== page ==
What a weekend. I normally write my articles on Sunday morning before going to church, but this weekend we were crazy busy with family events out of town. As I write this, it’s about 5am on Monday morning… Pi Day. While I might be a trained survival expert and a self-sufficiency advocate, I am a nerd first. Pi is cool. http://piday.org Look it up.
Last week I started talking about our chicken flock. There is little that gives me more pleasure than to see daily the animals we have here at Six Acres. The hens are full of personality and are about as much fun as watching an aquarium full of fish in many ways. I can literally sit and watch them for hours. A lawn chair; a glass of sweet tea; a handful of chicken treats and I’m content for hours.
Raising chickens isn’t without its fair share of issues though. Below are some things to be aware of when beginning to raise chickens. I believe the benefits far outweigh the pitfalls, but your mileage may vary and you should consider these things (and probably other things) before you start your flock.
Pasty Butt – a condition that mostly occurs to baby chicks when droppings stick to the down surrounding their vent. Poo builds up to form a blockage that is quite often fatal to the chick unless removed. That’s your job! A warm soaking wet cloth and you too can be a poo cleaner. It’s not difficult, but it’s not the most pleasant thing you will ever do on the farm.
Within a few days of purchasing our first chicks, I became an expert an unclogging their vents. Like everything else in my life, I had to know why this condition happens. Turns out there are a number of reasons. Stress and being cold are the most common reasons. Being too warm, usually under a heat lamp, is another contributing factor. Less common reasons include viral or bacterial infections and improper diets.
Roosters attacking humans – The males rule the roost and when they consider your actions aggressive, you may be in for a battle. There are a number of reasons why this can happen. Judging from the number of forums I read on the internet, wearing floppy boots or swinging a bucket, etc are considered a challenge. Roosters will protect the flock and will not back down from a challenge. The best course of action is to try to calmly catch the rooster and hold him until he calms down. He will eventually realize you pose no threat.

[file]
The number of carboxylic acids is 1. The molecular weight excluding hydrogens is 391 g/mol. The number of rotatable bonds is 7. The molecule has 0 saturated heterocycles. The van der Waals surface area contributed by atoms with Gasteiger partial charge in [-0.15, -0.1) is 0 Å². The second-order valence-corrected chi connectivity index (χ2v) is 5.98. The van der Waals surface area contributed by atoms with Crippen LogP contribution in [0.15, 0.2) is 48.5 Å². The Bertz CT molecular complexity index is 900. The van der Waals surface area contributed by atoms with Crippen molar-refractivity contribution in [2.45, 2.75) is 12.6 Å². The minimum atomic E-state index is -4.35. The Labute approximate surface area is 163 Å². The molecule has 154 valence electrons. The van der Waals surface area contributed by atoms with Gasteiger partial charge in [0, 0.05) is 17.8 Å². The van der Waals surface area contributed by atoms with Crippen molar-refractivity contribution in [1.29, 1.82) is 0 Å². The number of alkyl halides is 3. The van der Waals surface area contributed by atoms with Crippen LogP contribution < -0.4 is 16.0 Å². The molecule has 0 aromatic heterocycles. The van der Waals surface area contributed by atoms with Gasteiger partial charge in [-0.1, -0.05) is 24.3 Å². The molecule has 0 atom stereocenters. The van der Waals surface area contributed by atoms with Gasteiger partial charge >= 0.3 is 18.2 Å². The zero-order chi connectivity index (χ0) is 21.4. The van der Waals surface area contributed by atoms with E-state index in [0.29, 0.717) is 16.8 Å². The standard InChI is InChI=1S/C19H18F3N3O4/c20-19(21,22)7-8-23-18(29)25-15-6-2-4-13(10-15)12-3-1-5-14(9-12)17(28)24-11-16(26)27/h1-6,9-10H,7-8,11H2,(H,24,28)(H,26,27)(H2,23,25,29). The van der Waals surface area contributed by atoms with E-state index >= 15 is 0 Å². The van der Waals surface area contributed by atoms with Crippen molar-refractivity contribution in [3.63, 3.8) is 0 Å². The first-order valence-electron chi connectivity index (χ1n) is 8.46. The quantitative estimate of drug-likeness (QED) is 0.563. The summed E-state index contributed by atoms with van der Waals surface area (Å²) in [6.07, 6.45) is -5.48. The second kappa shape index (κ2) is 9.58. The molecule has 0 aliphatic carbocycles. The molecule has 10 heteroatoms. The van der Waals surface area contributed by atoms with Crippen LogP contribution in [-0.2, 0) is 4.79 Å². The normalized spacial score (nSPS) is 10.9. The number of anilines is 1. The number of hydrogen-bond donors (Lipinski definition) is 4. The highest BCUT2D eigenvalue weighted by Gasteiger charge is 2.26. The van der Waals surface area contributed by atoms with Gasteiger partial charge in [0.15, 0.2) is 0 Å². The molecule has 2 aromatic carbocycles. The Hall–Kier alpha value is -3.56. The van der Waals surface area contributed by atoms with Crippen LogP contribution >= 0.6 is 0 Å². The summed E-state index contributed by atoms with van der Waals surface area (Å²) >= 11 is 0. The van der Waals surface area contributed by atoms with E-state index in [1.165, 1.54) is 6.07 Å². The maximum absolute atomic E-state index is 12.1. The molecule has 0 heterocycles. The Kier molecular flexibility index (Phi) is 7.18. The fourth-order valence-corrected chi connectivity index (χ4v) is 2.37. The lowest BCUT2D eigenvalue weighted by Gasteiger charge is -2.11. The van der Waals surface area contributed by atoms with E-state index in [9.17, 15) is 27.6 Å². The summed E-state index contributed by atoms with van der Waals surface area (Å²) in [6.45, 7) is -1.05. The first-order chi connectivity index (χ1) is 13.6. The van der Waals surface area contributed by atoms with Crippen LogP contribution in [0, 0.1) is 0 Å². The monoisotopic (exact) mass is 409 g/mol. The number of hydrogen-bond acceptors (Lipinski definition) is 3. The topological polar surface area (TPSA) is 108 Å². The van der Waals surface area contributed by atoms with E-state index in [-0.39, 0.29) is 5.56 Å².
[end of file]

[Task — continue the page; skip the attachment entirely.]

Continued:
Egg eaters – This condition is not the norm, but it’s not rare either. Sometimes a hen will drop an egg and it will crack. When it cracks, she will sometimes eat it. Once this happens, it’s very difficult to stop this behavior. The best solution is to regularly check for new eggs; remove them along any cracked ones and clean the nesting box right away. If this doesn’t stop the problem, we have a pretty good recipe for Coq au vin.
Predators – This can be the most frustrating part of raising chickens. I don’t know of a single flock owner that hasn’t lost at least one bird to a predator. This can especially be a problem if your coop is easily accessed or open. Free ranging also makes your hens more susceptible to predators. Where I live, coyotes and bob cats seem to be the biggest threat. Others tell stories of hawks attacking the flock, etc. We have spent an excessive amount of money on protecting our flock, no doubt. To use, they are much more than just a source for breakfast eggs. They are ours pets and we protect them with a very secure, albeit entirely too expensive, coop and outdoor pen. If you would like some tips on securing your coop, drop me an email on the website http://AccordingToVern.com
No more eggs – Hens will start producing eggs at about five months of age. They can lay pretty regularly until about two years of age. Maybe a bit longer. After that time, the egg production rates will begin to fall off. An average hen can live for about ten years. You will still get some eggs for most of their life, but it won’t be nearly as regular as they get older. This can be a concern if you are feeding your hens instead of just letting them free-range. The cost of feed continues even when the egg production drops.
Next week, I will give you some more things to consider when deciding to raise chickens.
Until next week…
Vern Six is a freelance computer programmer and entrepreneur. He is a United States Army certified survival expert and former Christian missionary. Vern has been a hobby blogger for nearly five years and now has his “According to Vern” blog published in numerous newspapers around the world. You can learn more about Vern by visiting his website at http://AccordingToVern.com